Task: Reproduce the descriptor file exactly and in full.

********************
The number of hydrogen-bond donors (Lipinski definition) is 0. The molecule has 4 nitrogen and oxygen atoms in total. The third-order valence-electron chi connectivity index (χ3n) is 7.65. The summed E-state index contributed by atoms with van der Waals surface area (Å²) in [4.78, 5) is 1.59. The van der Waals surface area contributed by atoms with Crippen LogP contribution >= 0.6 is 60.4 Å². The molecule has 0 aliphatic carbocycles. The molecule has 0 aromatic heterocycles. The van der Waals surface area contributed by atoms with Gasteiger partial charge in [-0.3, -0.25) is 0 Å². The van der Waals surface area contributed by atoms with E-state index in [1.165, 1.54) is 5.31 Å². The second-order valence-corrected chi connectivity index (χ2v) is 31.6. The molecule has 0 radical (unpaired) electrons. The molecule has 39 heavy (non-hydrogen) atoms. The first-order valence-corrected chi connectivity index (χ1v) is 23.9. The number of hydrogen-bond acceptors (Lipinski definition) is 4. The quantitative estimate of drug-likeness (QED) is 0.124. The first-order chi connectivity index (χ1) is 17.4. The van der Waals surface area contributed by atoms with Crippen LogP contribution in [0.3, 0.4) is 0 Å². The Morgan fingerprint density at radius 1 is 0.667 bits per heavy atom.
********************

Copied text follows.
The number of hydrogen-bond donors (Lipinski definition) is 0. The molecule has 4 nitrogen and oxygen atoms in total. The third-order valence-electron chi connectivity index (χ3n) is 7.65. The summed E-state index contributed by atoms with van der Waals surface area (Å²) in [4.78, 5) is 1.59. The van der Waals surface area contributed by atoms with Crippen LogP contribution >= 0.6 is 60.4 Å². The molecule has 0 aliphatic carbocycles. The molecule has 0 aromatic heterocycles. The van der Waals surface area contributed by atoms with Gasteiger partial charge in [-0.3, -0.25) is 0 Å². The van der Waals surface area contributed by atoms with E-state index in [1.165, 1.54) is 5.31 Å². The second-order valence-corrected chi connectivity index (χ2v) is 31.6. The molecule has 0 radical (unpaired) electrons. The molecule has 39 heavy (non-hydrogen) atoms. The first-order valence-corrected chi connectivity index (χ1v) is 23.9. The number of hydrogen-bond acceptors (Lipinski definition) is 4. The quantitative estimate of drug-likeness (QED) is 0.124. The first-order chi connectivity index (χ1) is 17.4. The van der Waals surface area contributed by atoms with Crippen LogP contribution in [0.3, 0.4) is 0 Å². The Morgan fingerprint density at radius 1 is 0.667 bits per heavy atom.